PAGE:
Target Benefit Multi-employer Pension Plan Framework (The "Framework")
April 27, 2018
Target Benefit Funding Framework
Pension Policy Branch
Ministry of Finance
5th Floor, Frost Building S
7 Queen's Park Crescent
Toronto, ON M7A 1Y7
Dear Madam or Sir:
Re: Target Benefit Multi-Employer Pension Plan Framework (the “Framework”)
MEBCO appreciates the recognition that the funding regime for target benefit multi-employer pension plans (MEPPs) ought to differ from the regime for single employer pension plans (SEPPs), and that solvency funding requirements are not appropriate for MEPPs. Beyond that, however, MEBCO is disappointed that its prior submission
dated December 15, 2017 appears to have been disregarded in critical ways. The Ministry of Finance (MoF) proposed framework, if implemented, would be adverse to the continued accomplishments of the one private sector pension model that is working well, preserving essential retirement benefits, and not being abandoned – MEPPs.
MoF seems persuaded that benefit security can be enhanced by its proposed funding requirements (particularly the high PfADs – even higher than for SEPPs), whereas the reality is that the primary impact will be to lower benefits and increase intergenerational inequity with no added benefit security.1 Further, MoF does not appear to recognize that the contributing active participants will resist giving up current cash compensation by agreeing to higher pension contributions when little or none of the added value goes to them. If the relationship between MEPP benefits for active employees and their negotiated contributions becomes adverse, the active members may think that a defined contribution plan (for which all contributions fund benefits for actives) is a much better deal. Of course, under a defined contribution arrangement, the individual takes on all investment and longevity risk.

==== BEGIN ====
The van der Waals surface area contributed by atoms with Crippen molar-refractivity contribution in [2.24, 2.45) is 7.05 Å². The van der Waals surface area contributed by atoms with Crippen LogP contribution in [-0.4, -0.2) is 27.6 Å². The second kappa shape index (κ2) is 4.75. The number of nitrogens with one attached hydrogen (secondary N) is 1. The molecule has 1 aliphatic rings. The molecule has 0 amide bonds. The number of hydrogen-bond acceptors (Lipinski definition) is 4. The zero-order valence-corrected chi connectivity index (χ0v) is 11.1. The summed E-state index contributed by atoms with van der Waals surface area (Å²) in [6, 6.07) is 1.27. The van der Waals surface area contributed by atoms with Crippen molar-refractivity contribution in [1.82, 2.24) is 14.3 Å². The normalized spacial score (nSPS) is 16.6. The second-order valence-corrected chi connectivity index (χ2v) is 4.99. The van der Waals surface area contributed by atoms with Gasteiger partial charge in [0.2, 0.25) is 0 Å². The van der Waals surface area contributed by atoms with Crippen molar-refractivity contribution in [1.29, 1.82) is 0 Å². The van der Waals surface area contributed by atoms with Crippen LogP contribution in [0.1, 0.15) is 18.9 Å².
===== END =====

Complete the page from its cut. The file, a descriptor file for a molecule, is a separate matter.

Early indications are that the best-funded MEPPs may barely meet the new requirements, whereas others will need to reduce benefits unless the active employees are somehow willing to increase contributions (resulting in lower wages) and get no added benefits for those contributions. MEBCO notes that the last ten years have generally been years of favourable investment returns and high employment. That is not likely to persist indefinitely, particularly in cyclical industries like construction. That suggests that the MEPPs that can meet the proposed requirements will, sooner or later, be faced with benefit reductions because, at a time of lower employment, it will simply be impossible to negotiate higher contributions. Those benefit reductions may be solely to satisfy the proposed requirements, even though the probability of the unreduced benefits being paid indefinitely is quite high.
As MEBCO previously indicated, holding large PfADs compels lower benefits than a plan can reasonably afford. In the likely case where those PfADs are not needed, they get released in the form of higher benefits to a future generation – today’s active plan members and retirees paid for benefits that go instead to future retirees – and the rigidity of the proposed funding model will compel those deferred higher benefits to be delayed until several generations later.